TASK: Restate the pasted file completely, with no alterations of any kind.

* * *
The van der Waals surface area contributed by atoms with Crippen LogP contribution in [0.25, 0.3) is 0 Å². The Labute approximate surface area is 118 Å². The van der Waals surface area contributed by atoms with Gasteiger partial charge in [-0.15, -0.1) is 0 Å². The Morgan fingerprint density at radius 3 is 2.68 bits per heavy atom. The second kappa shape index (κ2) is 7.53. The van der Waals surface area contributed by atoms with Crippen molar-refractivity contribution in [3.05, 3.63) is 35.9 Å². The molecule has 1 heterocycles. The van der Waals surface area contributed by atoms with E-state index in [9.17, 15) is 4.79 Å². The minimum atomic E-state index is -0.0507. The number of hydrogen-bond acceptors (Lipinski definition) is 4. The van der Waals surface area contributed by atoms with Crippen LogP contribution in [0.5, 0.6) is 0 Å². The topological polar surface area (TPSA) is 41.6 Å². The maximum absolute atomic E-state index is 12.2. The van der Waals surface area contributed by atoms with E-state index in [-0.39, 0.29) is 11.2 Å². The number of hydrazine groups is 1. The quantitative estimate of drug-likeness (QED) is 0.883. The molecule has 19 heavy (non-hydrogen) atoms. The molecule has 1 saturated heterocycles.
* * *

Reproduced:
The van der Waals surface area contributed by atoms with Crippen LogP contribution in [0.25, 0.3) is 0 Å². The Labute approximate surface area is 118 Å². The van der Waals surface area contributed by atoms with Gasteiger partial charge in [-0.15, -0.1) is 0 Å². The Morgan fingerprint density at radius 3 is 2.68 bits per heavy atom. The second kappa shape index (κ2) is 7.53. The van der Waals surface area contributed by atoms with Crippen molar-refractivity contribution in [3.05, 3.63) is 35.9 Å². The molecule has 1 heterocycles. The van der Waals surface area contributed by atoms with E-state index in [9.17, 15) is 4.79 Å². The minimum atomic E-state index is -0.0507. The number of hydrogen-bond acceptors (Lipinski definition) is 4. The van der Waals surface area contributed by atoms with Crippen LogP contribution in [0.5, 0.6) is 0 Å². The topological polar surface area (TPSA) is 41.6 Å². The maximum absolute atomic E-state index is 12.2. The van der Waals surface area contributed by atoms with E-state index in [-0.39, 0.29) is 11.2 Å². The number of hydrazine groups is 1. The quantitative estimate of drug-likeness (QED) is 0.883. The molecule has 19 heavy (non-hydrogen) atoms. The molecule has 1 saturated heterocycles.